broken heartI recently heard an ad on the radio that shocked me. It was for a divorce lawyer and it was actually encouraging people to get divorced. “Marriage not turning out the way the you like it? Call us!” was among the foolish statements the ad boomed. The ad boasted that over 50% percent of marriages in the United States end in divorce so why not see what all the buzz is about. To completely throw the ad into the gutter, it ended by asking the listener to visit a website — which had a cheesy domain name like

There were a lot of things I disliked about this ad, so let’s look at each of them separately.

It played into the “Lawyers are heartless” stereotype:

Most divorce lawyers understand that a divorce is a delicate and complicated situation for most people. It’s more than just going to and using your PayPal account to file the forms. So in a world where many people have the negative perception of lawyers being heartless and only caring about getting your money, this ad just strengthens this belief.

Now I work pretty closely with several lawyers (and one my best friends is a lawyer) so I have respect for the profession. Most of the ads for divorce lawyers talk about how painful a process it is and understand that it can be an emotional situation. This ad on the other hand treats it like going down to a used car dealership and selling your old clunker. I honestly can’t believe that anyone listening to the ad would actually consider using the service – all inquiries must be from people wondering if it were a skit from Saturday Night Live.

It provides bad advice for the consumer:

I can’t speak from experience because I personally have not been through a divorce but I have had several friends and family members that have gone through it. It’s a tough process, especially if a house, business or children are involved and most people use divorce only as a last resort. Taking a divorce lightly as the ad suggests is as good an idea as taking out an interest only mortgage on your house. It’s not something you would do spur of the moment — especially using a company that sounds shady.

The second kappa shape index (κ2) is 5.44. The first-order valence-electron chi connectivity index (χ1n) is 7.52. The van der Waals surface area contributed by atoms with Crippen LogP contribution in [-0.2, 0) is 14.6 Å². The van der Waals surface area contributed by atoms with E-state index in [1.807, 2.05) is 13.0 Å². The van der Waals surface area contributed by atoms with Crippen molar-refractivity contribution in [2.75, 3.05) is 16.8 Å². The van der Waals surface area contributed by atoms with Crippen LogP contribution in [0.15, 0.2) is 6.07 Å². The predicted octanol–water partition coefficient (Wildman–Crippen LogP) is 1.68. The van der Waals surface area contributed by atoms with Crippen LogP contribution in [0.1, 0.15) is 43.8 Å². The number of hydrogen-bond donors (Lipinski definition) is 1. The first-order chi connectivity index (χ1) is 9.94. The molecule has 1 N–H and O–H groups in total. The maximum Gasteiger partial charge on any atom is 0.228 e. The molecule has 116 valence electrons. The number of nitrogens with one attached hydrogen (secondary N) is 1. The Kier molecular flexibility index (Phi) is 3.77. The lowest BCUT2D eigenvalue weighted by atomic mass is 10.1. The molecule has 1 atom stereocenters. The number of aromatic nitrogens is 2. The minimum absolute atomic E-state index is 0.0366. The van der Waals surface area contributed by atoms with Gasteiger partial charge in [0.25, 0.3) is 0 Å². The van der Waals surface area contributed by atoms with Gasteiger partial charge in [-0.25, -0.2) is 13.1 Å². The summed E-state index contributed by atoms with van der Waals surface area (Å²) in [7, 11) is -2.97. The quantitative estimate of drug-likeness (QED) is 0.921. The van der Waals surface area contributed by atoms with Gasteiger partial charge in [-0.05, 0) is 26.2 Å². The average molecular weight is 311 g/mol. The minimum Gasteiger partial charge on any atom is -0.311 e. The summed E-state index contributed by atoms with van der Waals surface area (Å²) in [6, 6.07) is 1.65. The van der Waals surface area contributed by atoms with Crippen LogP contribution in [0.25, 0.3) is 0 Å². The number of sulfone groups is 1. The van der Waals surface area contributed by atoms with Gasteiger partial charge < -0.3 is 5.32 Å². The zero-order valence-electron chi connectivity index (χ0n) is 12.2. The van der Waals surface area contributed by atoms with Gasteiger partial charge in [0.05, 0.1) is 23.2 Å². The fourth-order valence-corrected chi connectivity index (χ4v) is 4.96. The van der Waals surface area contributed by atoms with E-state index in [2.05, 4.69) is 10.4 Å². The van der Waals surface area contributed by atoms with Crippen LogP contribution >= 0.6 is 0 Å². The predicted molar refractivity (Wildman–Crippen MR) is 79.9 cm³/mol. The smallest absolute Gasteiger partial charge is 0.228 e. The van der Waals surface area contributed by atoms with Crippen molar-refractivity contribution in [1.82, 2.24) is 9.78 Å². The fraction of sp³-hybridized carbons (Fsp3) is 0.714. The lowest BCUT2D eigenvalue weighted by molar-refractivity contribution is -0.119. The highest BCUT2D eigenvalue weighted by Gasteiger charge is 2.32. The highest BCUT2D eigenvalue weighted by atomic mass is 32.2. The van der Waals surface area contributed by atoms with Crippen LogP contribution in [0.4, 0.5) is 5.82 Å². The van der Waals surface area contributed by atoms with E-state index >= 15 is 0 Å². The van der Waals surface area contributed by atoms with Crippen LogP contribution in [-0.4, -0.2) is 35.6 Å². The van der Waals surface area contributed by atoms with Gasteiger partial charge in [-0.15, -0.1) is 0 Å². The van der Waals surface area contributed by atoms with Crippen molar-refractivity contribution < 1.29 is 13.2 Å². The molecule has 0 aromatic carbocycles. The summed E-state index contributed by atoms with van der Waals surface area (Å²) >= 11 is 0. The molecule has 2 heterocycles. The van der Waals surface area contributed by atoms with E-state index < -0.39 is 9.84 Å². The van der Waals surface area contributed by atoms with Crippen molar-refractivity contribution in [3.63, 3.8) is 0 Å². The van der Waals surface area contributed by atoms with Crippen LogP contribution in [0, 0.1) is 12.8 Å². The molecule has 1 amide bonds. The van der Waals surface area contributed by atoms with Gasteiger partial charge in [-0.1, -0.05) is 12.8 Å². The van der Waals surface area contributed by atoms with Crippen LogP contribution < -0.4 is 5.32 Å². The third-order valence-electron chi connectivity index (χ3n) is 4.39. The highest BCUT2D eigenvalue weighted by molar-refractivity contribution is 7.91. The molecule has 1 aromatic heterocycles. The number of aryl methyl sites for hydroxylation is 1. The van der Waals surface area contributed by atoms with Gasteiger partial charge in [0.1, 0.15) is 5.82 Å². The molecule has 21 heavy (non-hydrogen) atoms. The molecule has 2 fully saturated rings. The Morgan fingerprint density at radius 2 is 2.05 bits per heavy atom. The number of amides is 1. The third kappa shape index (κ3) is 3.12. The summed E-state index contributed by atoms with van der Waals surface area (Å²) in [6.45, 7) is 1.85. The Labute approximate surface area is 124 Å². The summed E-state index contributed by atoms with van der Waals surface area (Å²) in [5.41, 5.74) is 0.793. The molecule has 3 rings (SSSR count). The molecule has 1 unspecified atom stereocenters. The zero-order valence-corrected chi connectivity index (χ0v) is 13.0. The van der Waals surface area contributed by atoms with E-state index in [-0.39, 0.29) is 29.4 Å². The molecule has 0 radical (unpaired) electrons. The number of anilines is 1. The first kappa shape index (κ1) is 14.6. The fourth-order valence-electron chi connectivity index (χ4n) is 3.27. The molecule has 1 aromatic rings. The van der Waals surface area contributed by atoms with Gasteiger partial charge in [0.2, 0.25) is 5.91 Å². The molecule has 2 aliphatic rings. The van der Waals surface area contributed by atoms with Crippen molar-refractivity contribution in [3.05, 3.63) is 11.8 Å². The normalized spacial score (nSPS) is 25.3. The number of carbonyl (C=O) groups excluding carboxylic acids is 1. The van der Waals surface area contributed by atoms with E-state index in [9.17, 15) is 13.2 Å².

It’s cheesy:

I don’t know if there’s a domain name shortage or a lack of creativity for people starting businesses but there’s something that bothers me about cheesy domain names. Money4U, divorce99now, makemoney2008 and other domain names along these lines just shout “scam.” The URL in this advertisement is along the lines of the “get rich by working two hours a week from home” commercials that are typically only aired at 3AM.

It’s arrogant:

The ad implies that you’re an idiot for staying married if you’re the least bit unhappy. Why bother accepting the reality that relationships have ups and downs when you can dump your spouse after having an argument and find someone else. Perhaps the company is looking to get repeat business out of you and may offer volume discounts.

Treating your audience as if they’re dumb if they don’t act right away is a questionable form of high pressure sales. Sure, it’s common in some industries but it’s bad practice because you’ll never get repeat business by intimidating someone into a sale.

The bottom line:

This ad doesn’t do anything right. It worsens a negative stereotype for its own industry — imagine a politician running on a platform such as “sure I lie a lot, but not nearly as much as everyone else in congress.” It takes a delicate and emotional situation and treats it in an insensitive manner — perhaps funeral homes can position themselves as getting your loved one buried and out of your way the fastest. And finally, it disrespects the prospective clientele — high pressure sales are common in business to business transactions but not in divorces.

It’s important to differentiate your business from your competitors, but don’t make a fool of yourself in the process.

Radio Ad Sinks Lawyer Stereotype to New Low
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